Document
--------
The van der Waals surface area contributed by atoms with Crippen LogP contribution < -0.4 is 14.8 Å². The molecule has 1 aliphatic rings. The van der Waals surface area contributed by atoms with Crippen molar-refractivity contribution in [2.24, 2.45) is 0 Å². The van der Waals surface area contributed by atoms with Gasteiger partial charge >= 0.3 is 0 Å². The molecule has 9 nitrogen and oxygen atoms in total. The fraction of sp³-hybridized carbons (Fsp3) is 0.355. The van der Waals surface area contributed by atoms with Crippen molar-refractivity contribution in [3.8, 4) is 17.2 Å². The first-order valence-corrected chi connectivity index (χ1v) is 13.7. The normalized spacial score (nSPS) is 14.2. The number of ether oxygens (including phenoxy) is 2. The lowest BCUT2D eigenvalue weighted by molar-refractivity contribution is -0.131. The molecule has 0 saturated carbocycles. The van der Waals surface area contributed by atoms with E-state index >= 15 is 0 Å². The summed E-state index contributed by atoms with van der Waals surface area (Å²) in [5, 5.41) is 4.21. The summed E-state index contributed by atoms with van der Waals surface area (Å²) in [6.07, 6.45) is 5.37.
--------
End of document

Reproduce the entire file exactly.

The van der Waals surface area contributed by atoms with Crippen LogP contribution < -0.4 is 14.8 Å². The molecule has 1 aliphatic rings. The van der Waals surface area contributed by atoms with Crippen molar-refractivity contribution in [2.24, 2.45) is 0 Å². The van der Waals surface area contributed by atoms with Gasteiger partial charge >= 0.3 is 0 Å². The molecule has 9 nitrogen and oxygen atoms in total. The fraction of sp³-hybridized carbons (Fsp3) is 0.355. The van der Waals surface area contributed by atoms with Crippen molar-refractivity contribution in [3.8, 4) is 17.2 Å². The first-order valence-corrected chi connectivity index (χ1v) is 13.7. The normalized spacial score (nSPS) is 14.2. The number of ether oxygens (including phenoxy) is 2. The lowest BCUT2D eigenvalue weighted by molar-refractivity contribution is -0.131. The molecule has 0 saturated carbocycles. The van der Waals surface area contributed by atoms with E-state index >= 15 is 0 Å². The summed E-state index contributed by atoms with van der Waals surface area (Å²) in [5, 5.41) is 4.21. The summed E-state index contributed by atoms with van der Waals surface area (Å²) in [6.07, 6.45) is 5.37.